With every cavalryman who danced his mount through the rows of tents, the pressure on the ring of men surrounding the commander's awning increased. Zelmorzi could see desperation in their eyes. A few degrees to his right, Cappel Rode calmly chopped down attackers, who assaulted him with a kind of kamikaze fanaticism. Though not the highest ranking, Rode was clearly the most formidable soldier among the Morsines.

Without warning, the Guipesans broke. Cappel Rode found himself without a foe before him. Unfazed by the change, he assaulted the command tent. Purple canvas billowed as he and other Morsines slashed the ropes and knocked down poles. Meanwhile, any remaining resistance dissolved. The Guipesans, finding their rally point defeated, scattered. While Guipesans fled for their lives or retreated to the siege trenches, Cappel Rode cut the last cord. The wheat sheaf flag of the Guipesan Alliance flopped down on top of the deflated command tent.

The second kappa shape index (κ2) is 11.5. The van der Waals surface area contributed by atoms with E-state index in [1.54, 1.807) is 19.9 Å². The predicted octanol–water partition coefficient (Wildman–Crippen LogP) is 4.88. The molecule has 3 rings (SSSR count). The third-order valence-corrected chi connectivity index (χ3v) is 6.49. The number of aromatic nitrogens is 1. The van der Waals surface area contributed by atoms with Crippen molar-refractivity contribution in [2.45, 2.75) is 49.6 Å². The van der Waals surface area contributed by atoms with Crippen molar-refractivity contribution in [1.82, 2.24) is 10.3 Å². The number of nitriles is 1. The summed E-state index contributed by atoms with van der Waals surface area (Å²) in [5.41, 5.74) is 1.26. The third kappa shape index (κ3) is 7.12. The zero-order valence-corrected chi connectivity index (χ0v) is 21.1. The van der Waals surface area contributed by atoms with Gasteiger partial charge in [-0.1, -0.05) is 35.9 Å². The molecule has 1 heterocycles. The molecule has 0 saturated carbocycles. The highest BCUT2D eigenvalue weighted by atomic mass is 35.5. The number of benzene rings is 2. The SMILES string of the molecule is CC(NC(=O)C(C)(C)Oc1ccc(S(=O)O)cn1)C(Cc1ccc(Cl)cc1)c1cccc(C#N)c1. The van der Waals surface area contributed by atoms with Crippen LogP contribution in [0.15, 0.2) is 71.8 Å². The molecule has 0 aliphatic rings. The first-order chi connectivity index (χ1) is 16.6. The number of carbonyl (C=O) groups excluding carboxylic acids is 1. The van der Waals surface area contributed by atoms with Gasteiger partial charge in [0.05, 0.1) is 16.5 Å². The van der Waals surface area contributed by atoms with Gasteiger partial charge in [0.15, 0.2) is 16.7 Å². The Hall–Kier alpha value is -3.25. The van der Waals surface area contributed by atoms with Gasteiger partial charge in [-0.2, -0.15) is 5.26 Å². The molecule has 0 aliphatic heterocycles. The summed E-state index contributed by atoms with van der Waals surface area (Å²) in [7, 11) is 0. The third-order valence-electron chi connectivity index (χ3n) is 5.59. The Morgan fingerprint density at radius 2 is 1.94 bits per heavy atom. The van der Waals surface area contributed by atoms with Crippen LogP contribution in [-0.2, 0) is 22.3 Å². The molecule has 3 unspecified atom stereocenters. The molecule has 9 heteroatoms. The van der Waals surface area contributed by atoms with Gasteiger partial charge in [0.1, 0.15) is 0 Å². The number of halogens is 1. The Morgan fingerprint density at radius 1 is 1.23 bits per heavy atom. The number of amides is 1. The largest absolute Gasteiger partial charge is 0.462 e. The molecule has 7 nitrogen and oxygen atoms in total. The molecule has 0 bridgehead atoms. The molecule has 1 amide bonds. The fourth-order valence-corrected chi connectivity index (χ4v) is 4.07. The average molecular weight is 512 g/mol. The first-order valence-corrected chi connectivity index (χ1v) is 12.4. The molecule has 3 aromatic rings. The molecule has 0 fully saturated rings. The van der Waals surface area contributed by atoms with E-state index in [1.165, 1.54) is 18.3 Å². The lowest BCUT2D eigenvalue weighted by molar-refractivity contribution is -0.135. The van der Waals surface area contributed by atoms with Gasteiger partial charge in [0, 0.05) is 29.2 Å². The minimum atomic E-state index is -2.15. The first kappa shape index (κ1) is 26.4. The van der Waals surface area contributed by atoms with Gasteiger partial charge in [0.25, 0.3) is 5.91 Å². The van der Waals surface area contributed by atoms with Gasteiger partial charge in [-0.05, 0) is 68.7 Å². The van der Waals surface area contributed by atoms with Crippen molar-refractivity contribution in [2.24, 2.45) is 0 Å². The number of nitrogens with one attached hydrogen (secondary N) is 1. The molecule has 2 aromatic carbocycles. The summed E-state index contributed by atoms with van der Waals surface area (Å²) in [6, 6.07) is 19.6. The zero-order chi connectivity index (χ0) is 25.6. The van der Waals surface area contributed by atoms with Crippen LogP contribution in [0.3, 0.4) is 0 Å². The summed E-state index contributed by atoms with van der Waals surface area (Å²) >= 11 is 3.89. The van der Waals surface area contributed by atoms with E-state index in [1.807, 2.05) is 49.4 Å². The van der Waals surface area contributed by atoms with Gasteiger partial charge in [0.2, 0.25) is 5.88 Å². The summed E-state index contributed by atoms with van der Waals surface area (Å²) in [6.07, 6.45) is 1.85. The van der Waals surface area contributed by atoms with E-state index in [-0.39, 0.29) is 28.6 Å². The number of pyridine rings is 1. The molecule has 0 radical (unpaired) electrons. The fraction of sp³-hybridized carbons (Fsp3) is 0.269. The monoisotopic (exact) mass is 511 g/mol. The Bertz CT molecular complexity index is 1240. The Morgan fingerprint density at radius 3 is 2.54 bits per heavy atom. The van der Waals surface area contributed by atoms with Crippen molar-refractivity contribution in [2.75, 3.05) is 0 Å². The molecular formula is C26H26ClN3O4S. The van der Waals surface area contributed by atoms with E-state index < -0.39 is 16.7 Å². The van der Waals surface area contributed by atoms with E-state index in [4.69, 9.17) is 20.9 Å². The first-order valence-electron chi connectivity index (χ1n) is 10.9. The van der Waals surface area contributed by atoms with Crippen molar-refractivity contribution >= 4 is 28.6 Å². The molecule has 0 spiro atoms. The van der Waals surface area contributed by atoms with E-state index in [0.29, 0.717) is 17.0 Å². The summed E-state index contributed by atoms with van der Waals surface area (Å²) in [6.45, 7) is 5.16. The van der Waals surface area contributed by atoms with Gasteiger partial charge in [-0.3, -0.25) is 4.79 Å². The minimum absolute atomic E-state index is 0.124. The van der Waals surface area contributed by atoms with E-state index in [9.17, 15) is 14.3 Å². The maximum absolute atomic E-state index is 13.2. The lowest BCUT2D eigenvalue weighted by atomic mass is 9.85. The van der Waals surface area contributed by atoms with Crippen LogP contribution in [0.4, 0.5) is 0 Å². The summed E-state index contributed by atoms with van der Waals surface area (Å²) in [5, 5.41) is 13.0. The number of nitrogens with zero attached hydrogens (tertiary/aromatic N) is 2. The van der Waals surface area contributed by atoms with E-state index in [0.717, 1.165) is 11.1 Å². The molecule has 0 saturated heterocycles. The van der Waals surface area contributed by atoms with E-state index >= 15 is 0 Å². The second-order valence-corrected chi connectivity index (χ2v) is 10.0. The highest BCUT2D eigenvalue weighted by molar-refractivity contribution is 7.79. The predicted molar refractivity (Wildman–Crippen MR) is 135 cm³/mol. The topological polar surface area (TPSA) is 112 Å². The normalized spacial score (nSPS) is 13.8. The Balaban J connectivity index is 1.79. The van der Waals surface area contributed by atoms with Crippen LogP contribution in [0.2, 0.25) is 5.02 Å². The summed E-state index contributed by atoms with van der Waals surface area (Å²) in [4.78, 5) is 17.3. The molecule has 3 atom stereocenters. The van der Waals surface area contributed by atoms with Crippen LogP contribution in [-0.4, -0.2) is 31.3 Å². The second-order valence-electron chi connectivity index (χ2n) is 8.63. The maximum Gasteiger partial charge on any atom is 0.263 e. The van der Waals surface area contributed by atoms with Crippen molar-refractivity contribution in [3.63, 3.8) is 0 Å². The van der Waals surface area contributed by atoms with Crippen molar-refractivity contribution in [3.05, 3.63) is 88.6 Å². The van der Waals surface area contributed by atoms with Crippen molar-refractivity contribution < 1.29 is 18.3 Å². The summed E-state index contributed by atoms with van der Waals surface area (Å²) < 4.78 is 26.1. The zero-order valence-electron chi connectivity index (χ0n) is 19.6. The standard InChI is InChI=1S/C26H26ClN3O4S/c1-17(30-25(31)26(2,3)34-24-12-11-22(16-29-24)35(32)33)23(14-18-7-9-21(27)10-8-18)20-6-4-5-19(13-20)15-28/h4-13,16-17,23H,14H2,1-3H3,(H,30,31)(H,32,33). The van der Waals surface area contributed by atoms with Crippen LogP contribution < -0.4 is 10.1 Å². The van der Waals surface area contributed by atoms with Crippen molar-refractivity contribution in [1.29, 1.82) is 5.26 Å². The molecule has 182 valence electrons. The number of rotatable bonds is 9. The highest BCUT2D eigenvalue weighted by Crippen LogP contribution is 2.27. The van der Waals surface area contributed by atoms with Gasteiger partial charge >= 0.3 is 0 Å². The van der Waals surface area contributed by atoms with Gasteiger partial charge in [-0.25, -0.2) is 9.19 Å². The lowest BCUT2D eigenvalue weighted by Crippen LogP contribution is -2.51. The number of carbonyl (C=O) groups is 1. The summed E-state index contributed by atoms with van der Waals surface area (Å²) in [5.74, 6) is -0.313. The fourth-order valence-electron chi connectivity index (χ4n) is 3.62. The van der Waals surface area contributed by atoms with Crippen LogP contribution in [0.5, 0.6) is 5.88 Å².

The attack now shifted to the trenches. The Guipesans had dug trenches at intervals around the city, with earthen ramparts to protect the inhabitants of the trench from Carseline arrows while allowing them to return fire. These trenches were especially common near the gates.

Zelmorzi followed Cappel Rode down an alleyway between rows of white canvas tents. Seeing his sergeant behind him, Rode slowed.

"Take your division and flush out the south end of the rearmost gate trench," he ordered, pointing with his bloodied sword. Zelmorzi responded with a crisp salute. As Rode continued toward the center of the Guipesan siegeworks, Zelmorzi led his division diagonally toward the southern end.